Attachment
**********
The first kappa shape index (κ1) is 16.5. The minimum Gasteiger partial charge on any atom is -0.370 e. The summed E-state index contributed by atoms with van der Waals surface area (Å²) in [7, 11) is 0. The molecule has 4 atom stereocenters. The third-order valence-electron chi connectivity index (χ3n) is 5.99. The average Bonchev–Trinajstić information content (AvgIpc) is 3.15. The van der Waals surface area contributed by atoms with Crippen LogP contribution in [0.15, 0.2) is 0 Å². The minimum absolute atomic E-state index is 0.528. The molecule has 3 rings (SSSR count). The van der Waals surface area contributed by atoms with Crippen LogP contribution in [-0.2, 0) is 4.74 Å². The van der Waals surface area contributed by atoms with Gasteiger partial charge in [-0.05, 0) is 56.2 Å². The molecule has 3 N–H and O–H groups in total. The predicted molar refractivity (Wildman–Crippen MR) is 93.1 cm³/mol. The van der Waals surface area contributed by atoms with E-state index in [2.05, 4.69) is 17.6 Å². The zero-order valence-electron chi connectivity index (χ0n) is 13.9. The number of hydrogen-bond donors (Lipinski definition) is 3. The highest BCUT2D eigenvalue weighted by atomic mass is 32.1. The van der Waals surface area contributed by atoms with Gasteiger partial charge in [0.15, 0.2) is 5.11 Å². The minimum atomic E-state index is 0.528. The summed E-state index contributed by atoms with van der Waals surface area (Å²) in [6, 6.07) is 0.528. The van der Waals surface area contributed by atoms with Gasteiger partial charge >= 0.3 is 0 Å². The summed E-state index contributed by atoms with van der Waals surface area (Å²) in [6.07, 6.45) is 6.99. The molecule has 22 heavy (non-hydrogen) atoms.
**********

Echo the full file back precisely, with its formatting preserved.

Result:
The first kappa shape index (κ1) is 16.5. The minimum Gasteiger partial charge on any atom is -0.370 e. The summed E-state index contributed by atoms with van der Waals surface area (Å²) in [7, 11) is 0. The molecule has 4 atom stereocenters. The third-order valence-electron chi connectivity index (χ3n) is 5.99. The average Bonchev–Trinajstić information content (AvgIpc) is 3.15. The van der Waals surface area contributed by atoms with Crippen LogP contribution in [0.15, 0.2) is 0 Å². The minimum absolute atomic E-state index is 0.528. The molecule has 3 rings (SSSR count). The van der Waals surface area contributed by atoms with Crippen LogP contribution in [-0.2, 0) is 4.74 Å². The van der Waals surface area contributed by atoms with Gasteiger partial charge in [-0.05, 0) is 56.2 Å². The molecule has 3 N–H and O–H groups in total. The predicted molar refractivity (Wildman–Crippen MR) is 93.1 cm³/mol. The van der Waals surface area contributed by atoms with E-state index in [2.05, 4.69) is 17.6 Å². The zero-order valence-electron chi connectivity index (χ0n) is 13.9. The number of hydrogen-bond donors (Lipinski definition) is 3. The highest BCUT2D eigenvalue weighted by atomic mass is 32.1. The van der Waals surface area contributed by atoms with Gasteiger partial charge in [0.15, 0.2) is 5.11 Å². The minimum atomic E-state index is 0.528. The summed E-state index contributed by atoms with van der Waals surface area (Å²) in [6, 6.07) is 0.528. The van der Waals surface area contributed by atoms with Gasteiger partial charge >= 0.3 is 0 Å². The summed E-state index contributed by atoms with van der Waals surface area (Å²) in [6.07, 6.45) is 6.99. The molecule has 22 heavy (non-hydrogen) atoms.